Benneteau vs. Dimitrov (Court 13): At Wimbledon last year, the French doubles specialist came within two points of upsetting Federer as he proved again how lethal his game can become when all of its parts coalesce. A strong server with a penetrating two-hander and excellent net skills, Benneteau held match points in the Sydney semifinal last week before his habit of losing close matches resurfaced. The bad news for him is that he faces a man who served for the first set in the Brisbane final the previous week. The good news is that Dimitrov never has brought his best game to any major, nor has he developed a habit of stringing together solid results.
Makarova vs. Larcher de Brito (Court 19): Once at the vortex of the shrieking controversy, Larcher de Brito plunged into the tennis wilderness shortly after her uniquely piercing yodels had alienated fans. She returns to the main draw of a major for the first time in years. Is she ready for her comeback? Perhaps more to the point, are we?
Bogomolov vs. Baker (Court 20): From an American perspective, this match presents a good guy vs. bad guy narrative. Fans around the world warmed to Baker when he completed an odyssey through several injury absences to rejoin the ATP with a bang last year by reaching the final at his first tournament. His results faded a little afterwards, as one would expect, so his confidence probably rose when he defeated Janowicz in Auckland. Whatever one thinks of Bogomolov’s shifting national allegiances, they did nothing to disturb his reputation as one of the players least likely to induce empathy in the ATP.
Hradecka vs. Bertens (Court 22): Half of the world’s second-ranked doubles team, the Czech with an explosive serve faces one of last spring’s most surprising headlines. Bertens became the first Dutchwoman to win a title since 2006 when she took home the hardware from Casablanca as a qualifier who never had played a main-draw match at the WTA level. Summer upsets over Safarova and Petrova consolidated that breakthrough, so she will look to take the next step forward in 2013.
Excited about these matches and others on Day 1? Join our live chat at newyorkobservertennis.com, which extends from the start of play through the Rod Laver Arena night session.
Looking for a jumbo preview of the Australian Open men’s draw that breaks down each section of the brackets? Look no further. We take one quarter at a time in tracing the route of each leading contender, locating the most intriguing matches, projecting the semifinalists, and identifying one notable player to watch in each section.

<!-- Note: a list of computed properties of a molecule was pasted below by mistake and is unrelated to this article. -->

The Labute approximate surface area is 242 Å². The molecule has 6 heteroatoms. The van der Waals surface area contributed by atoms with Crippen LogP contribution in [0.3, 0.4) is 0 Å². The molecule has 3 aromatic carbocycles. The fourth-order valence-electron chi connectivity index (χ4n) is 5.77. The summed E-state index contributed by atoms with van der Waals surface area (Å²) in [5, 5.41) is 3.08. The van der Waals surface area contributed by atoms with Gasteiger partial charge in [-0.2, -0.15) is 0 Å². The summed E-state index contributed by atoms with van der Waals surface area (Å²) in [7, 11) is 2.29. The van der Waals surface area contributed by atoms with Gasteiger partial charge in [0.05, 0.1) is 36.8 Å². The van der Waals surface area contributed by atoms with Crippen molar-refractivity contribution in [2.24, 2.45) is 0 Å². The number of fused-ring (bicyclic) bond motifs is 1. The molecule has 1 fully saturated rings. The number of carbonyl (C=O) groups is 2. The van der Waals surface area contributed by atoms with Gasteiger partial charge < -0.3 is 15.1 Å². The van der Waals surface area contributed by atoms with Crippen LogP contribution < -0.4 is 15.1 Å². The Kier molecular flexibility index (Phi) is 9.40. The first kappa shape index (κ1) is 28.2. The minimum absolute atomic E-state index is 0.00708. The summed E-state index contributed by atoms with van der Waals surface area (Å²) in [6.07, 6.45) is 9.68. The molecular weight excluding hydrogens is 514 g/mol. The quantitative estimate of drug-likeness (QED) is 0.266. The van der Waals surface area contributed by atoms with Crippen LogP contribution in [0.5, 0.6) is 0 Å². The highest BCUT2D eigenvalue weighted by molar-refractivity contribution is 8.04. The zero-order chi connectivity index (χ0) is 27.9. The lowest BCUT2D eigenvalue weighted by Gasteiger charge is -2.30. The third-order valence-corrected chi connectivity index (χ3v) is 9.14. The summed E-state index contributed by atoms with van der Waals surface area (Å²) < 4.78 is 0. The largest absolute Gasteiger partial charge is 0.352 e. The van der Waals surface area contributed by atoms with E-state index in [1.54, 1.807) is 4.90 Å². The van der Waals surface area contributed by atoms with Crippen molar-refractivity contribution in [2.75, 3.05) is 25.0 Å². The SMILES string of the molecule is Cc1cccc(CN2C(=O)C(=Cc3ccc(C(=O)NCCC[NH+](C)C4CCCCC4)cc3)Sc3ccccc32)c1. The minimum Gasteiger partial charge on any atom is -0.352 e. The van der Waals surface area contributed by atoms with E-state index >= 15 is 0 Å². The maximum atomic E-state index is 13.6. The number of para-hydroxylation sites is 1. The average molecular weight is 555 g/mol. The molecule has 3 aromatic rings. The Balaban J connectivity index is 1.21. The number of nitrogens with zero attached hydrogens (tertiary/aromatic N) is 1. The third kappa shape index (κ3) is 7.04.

First quarter: Seeking the first men’s three-peat Down Under of the Open era, Djokovic will want to conserve his energy during the first week and probably will. Although rising American star Ryan Harrison could threaten briefly in the second round, he lacks the experience to test the Serb in a best-of-five format, while potential third-round opponent Stepanek lacks the consistency to do so as his career wanes. Among the other figures of note in this vicinity are two resurgent Americans in Querrey and Baker, destined to meet in the second round. The winner may fancy his chances against Wawrinka, more comfortable on clay, and Querrey in particular could bring confidence from his upset of Djokovic in Paris to another clash with the Serb when the second week starts.
The quarter’s lower section features several men who share Wawrinka’s affinity for clay, such as Monaco and Verdasco. While the Spaniard’s career has sagged over the past year or two, the Argentine enjoyed his best season to date in 2012 as he reached the top ten for the first time. His reward lies in a clear route to the second week and an appointment with the enigmatic Berdych. Always susceptible to ebbs and flows, the world #6 ended last season optimistically with a semifinal at the US Open, where he upset Federer. But then Berdych started this season miserably by falling in Chennai to an opponent outside the top 50. He has won just one of his twelve career meetings with Djokovic, although the only victory came in one of their most important matches: a Wimbledon semifinal. While Berdych’s route to the quarterfinals looks comfortable, then, only a superb serving performance can shield him from the Serb’s more balanced array of weapons when he arrives there.
Player to watch: Querrey
Second quarter: The only section without a clear favorite proliferates with question marks but also with talent and intriguing narratives. In the draw’s most notable first-round match, Hewitt will open his 17th Australian Open campaign against the eighth-seeded Tipsarevic. A mismatch on paper, this encounter could develop into one of the late-night thrillers that have become a Melbourne tradition, and the home crowd might lift their Aussie to an improbable victory over an opponent less untouchable than those ranked above him. Other storylines include the apparent emergence of Grigor Dimitrov, previously familiar only for his facsimile of Federer’s playing style but now a Brisbane finalist. While the Bulgarian never has reached the third round of a major, his recent accomplishments and his desire to impress romantic interest Maria Sharapova might inspire him. He faces a challenging initial test against Benneteau, who fell just short of his second straight Sydney final.